Thursday, April 29, 2010

Review: Family Driven Faith

There's a good chance I'm developing a man-crush on Voddie Baucham. I can't beleive I'm saying that, but ... I am. I have been struggling to define a feeling in my soul for (literally) about three years now. I've explored the world of Emerging Church in large part as a result of my soul's questions. I spent close to two years as a Children's Pastor doing a lot of philosophy of ministry thinking. Recently I've been reading in the "Family Ministry" movement. I have all of these to thank for guiding my thinking toward a particular philosophy of ministry. I have Voddie to thank for really beginning to codify my thinking...

There is a growing sense in this country that we've been doing something altogether wrong in the realm of youth ministry. Ask just about any Youth Pastor and they'll tell you the same thing: we do pretty good with teens when they're here, but once they graduate, the majority of them crash and burn spiritually. Countless volumes have been written to address this concern, with theories ranging from the need for more money to the need for more parental involvement to the need for more culturally post-modern methods, etc...

None of these are bad ideas, but they're missing the point.

It has seemed to me for some time that we've completely abandoned our priorities. Within the life of the local church, parents have almost universally given over their fundamental responsibility to others. Harsh words, I know. But what exactly is this fundamental responsibility? I'm persuaded that it's this simple: lead our children to Jesus and teach them to follow Him. So to whom have we relinquished this responsibility? To the local church: its pastors, its youth programs, its Sunday School teachers, etc... It seems very clear that the majority of American Christians now believe "the church" is the primary spiritual agent in the life of their children.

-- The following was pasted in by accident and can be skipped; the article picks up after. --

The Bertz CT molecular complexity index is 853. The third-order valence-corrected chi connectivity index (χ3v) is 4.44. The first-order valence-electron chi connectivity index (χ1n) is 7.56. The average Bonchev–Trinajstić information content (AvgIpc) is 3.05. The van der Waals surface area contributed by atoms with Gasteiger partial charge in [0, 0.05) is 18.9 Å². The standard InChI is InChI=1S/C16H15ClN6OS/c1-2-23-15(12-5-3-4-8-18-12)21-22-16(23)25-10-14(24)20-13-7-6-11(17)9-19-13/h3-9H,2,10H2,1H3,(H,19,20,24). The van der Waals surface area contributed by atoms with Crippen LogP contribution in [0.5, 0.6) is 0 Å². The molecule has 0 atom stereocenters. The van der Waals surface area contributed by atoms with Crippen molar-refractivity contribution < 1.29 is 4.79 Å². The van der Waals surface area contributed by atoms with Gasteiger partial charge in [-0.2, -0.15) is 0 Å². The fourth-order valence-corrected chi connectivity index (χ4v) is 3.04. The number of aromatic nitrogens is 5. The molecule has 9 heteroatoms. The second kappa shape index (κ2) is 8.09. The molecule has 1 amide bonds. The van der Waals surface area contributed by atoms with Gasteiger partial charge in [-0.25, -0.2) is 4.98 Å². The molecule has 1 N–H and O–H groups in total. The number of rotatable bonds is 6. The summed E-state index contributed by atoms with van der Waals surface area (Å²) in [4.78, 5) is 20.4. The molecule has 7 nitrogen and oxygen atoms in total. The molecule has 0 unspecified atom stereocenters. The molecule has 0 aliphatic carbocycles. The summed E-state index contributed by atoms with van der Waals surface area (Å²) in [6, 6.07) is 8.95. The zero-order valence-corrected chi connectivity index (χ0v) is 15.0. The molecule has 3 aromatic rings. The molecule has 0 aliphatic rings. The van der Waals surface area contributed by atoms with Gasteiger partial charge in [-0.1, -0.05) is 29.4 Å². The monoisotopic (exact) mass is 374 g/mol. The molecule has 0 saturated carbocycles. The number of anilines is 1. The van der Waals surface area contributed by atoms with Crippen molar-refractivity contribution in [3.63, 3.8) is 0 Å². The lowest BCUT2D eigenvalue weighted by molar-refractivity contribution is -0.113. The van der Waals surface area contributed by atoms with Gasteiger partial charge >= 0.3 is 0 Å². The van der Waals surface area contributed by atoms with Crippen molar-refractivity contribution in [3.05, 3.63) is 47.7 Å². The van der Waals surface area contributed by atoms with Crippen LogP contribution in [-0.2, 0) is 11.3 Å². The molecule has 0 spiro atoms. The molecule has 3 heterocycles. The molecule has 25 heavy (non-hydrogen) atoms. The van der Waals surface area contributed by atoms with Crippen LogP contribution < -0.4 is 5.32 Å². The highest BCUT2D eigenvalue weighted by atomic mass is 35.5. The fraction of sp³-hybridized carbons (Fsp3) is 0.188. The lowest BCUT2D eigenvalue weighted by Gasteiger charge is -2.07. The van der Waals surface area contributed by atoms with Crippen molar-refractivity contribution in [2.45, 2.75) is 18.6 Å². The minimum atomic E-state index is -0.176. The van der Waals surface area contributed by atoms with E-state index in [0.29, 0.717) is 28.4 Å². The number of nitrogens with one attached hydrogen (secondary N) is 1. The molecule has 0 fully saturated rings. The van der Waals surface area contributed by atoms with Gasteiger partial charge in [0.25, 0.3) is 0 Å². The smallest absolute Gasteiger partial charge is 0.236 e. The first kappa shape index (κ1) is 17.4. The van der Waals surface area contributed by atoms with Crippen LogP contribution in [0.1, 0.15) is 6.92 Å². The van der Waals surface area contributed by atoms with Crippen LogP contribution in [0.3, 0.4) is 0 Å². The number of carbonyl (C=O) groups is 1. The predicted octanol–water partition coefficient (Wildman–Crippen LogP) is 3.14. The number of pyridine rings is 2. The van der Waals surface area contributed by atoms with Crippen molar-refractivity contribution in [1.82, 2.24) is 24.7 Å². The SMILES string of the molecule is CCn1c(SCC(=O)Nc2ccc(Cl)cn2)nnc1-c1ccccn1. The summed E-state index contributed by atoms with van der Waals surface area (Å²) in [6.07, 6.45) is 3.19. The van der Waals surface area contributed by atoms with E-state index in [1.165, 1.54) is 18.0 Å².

This must not be so.

We - parents, not the church - have a God-given responsibility to train up our children in the understanding of the LORD (Proverbs 22:6). We are commanded to teach our children the truth of God in every situation of life (Deuteronomy 6:7). We are required to exhort them, encourage them, and insist that they live in a way worthy of God (1 Thessalonians 2:11,12). We cannot shrug off this responsibility to "the professionals".

Voddie makes this point with all the wit, clarity, and grace that I'll never have. He calls us to the truly hard, but truly rewarding, work of discipling our kids. He then explains how the local church he's a part of has structured itself to best help (not do it for them) parents in this highest of callings.

This book is a slow read ... I found I could only read and digest it in small pieces. So challenging; so much food for thought. But it's a must read! For my part, I'm challenging myself to do better by my family, and to help my church do better by theirs.


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